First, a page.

This might not apply in this situation, and it's just a gut feeling I have, but you might want to be very careful when replacing RDTSC with timeGetTime(). The reason is that (AFAIK) the RDTSC assembly instruction returns ticks of the processor's clock, so e.g. 600,000,000 ticks per second on a 600mhz machine. timeGetTime() returns milliseconds, so only 1,000 ticks per second. This being a difference of over 5 orders of magnitude, it may screw up timing code if you simply replace one with the other.

My apologies in advance if this was taken into consideration already, but I thought I'd mention it (on behalf of my gut) just in case.

------------------
-- Seumas McNally, Lead Programmer, Longbow Digital Arts

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bdiscoe
Member
posted January 03, 2000 05:53 AM            
> you might want to be very careful when
> replacing RDTSC with timeGetTime()

Yeah, timeGetTime() returns milliseconds, so i just changed the code to divide by 1000.0f instead of 2e8 which isn't my clock frequency anyway Also, i don't think MSVC support 64-bit ints (barfed at "long long"). Fortunately, Cookson was only using RDTSC for time reporting, not for actual use in the algorithm.

-Ben

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bdiscoe
Member
posted January 03, 2000 05:56 AM            
BTW, i spent more time working on Cookson's code, fixing a few bugs and uninitialized values, and now it actually renders both the Roettger and ROAM algorithms correctly! Just in case anyone wants to spare themselves the same labor, i'd be happy to send it.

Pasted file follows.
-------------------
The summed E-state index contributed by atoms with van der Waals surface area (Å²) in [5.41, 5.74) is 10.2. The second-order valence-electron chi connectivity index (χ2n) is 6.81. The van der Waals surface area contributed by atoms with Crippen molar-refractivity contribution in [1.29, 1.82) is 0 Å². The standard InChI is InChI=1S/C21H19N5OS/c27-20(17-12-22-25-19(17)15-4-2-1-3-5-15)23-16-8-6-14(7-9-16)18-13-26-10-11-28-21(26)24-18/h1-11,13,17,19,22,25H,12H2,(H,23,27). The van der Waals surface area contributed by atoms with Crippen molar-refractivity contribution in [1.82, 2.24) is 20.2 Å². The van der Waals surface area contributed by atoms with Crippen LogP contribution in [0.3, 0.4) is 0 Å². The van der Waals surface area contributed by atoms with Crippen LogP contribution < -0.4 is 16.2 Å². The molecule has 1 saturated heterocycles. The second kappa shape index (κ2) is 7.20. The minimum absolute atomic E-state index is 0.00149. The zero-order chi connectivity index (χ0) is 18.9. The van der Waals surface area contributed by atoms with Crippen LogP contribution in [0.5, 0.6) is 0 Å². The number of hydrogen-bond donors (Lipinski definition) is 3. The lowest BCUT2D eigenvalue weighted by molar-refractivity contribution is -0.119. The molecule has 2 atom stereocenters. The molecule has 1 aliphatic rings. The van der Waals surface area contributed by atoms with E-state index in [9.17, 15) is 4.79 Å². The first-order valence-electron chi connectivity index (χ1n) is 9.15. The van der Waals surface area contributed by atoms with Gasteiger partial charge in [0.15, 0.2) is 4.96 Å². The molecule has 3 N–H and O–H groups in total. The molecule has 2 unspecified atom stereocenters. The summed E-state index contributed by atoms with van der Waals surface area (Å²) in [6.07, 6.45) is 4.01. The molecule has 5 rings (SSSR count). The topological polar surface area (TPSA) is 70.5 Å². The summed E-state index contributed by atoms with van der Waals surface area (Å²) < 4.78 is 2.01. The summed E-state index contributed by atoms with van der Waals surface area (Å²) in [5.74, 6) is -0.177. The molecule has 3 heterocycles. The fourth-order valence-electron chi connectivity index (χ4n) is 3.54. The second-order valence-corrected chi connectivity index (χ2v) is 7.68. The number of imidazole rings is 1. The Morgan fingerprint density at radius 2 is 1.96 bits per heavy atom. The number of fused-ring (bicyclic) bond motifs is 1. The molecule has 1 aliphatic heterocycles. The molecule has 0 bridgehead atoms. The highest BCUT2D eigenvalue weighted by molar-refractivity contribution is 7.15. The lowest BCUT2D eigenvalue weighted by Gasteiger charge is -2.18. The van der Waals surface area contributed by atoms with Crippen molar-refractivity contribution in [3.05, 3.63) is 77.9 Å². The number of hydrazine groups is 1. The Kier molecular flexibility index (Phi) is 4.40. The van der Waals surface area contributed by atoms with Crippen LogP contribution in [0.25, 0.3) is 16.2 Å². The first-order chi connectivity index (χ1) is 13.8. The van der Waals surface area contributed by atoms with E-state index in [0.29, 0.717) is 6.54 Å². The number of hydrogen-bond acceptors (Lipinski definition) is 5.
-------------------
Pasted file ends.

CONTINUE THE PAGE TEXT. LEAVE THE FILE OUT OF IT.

-Ben

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MarkBatten
Member
posted January 03, 2000 09:07 AM            
Now that it's working, what's the performance like?

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bdiscoe
Member
posted January 03, 2000 04:46 PM            
Well, it's a little hard to tell performance because i have a fast machine, and Cookson chose a rather small dataset (513*513). Basically, it's instantaneous. I plan to try to bring his code into my Terrain library framework to do a real side-by-side comparison with other algorithms on larger datasets.

-Ben

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Chris C
Member
posted January 10, 2000 10:20 AM         
Sorry to hear about the compile problems and bugs, although they are not unexpected! Sigh, if I was going to write it again today, I'd do it all so differently...

If Ben could send me his changed source, I'll put a patched up version for download, which should prevent people from any more painful experiences.

I haven't the time to do much more work on the source - I'm aiming to develop a hybrid algorithm from what I've learnt implementing this little project, in my spare time instead.

Cheers,
Chris

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Chris C
Member
posted January 19, 2000 09:09 PM         
I've put up a new version of the source for download - it now compiles under MSVC++ (tested with v6), has various bugfixes and has been tidied up a little!

There should be no problems compiling as long as you've got the GLUT dll's, headers and libs, so you can tweak it with ease.

You can download the new release at http://www.dcs.warwick.ac.uk/~csuhm/downloads.html

Cheers,

Chris